JavaScript and HTML Text

JavaScript is a client-side scripting language that runs entirely inside the web browser. To call it up, you place it between opening HTML tags.
 
A typical HTML 4.01 “Hello World” document using JavaScript might look like following Example.

<html>
<head><title>Hello World</title></head>
<body>
<script type="text/javascript">
document.write("Hello World")
</script>
<noscript>
Your browser doesn't support or has disabled JavaScript
</noscript>
</body>
</html>

Within the script tags is a single line of JavaScript code that uses its equivalent of the PHP echo or print commands, document.write. As you’d expect, it simply outputs the supplied string to the current document, where it is displayed.
 
You may also have noticed that, unlike PHP, there is no trailing semicolon (;). This is because a new line acts the same way as a semicolon in JavaScript. However, if you wish to have more than one statement on a single line, you do need to place a semicolon after each command except the last one. Of course, if you wish, you can add a semicolon to the end of every statement and your JavaScript will work fine.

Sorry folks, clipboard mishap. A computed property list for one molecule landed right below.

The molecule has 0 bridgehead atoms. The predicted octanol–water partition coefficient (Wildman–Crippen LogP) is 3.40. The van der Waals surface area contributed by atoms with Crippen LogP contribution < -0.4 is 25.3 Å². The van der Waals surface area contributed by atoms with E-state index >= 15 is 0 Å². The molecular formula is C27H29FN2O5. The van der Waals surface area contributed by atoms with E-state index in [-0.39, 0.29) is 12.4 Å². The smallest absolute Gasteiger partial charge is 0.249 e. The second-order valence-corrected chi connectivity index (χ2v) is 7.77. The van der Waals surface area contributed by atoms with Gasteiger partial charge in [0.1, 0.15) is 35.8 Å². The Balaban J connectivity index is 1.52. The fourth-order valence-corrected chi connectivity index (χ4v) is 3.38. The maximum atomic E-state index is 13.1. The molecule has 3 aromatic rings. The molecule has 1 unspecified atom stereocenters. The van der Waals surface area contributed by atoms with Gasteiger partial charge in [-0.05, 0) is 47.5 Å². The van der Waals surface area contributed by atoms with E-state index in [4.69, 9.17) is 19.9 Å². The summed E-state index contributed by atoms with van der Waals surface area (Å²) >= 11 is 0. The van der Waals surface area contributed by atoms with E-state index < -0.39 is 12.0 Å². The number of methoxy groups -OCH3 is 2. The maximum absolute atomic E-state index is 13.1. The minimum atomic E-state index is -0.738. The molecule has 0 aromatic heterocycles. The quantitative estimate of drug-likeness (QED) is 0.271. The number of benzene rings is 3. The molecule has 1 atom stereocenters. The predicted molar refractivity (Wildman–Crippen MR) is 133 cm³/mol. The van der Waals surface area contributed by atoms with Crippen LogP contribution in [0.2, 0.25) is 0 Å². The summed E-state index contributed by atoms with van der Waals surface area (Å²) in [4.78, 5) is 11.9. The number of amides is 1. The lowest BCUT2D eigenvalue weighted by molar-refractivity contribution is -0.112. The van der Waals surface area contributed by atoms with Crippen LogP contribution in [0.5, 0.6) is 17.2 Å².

The other thing to note in this example is the pair of tags. These are used when you wish to offer alternative HTML to users whose browser does not support JavaScript or who have it disabled. The use of these tags is up to you, as they are not required, but you really ought to use them, because it’s usually not that difficult to provide static HTML alternatives to the operations you provide using Java-Script. However the remaining examples in these tutorials will omit <noscript> tags, because we’re focusing on what you can do with JavaScript, not what you can do without it.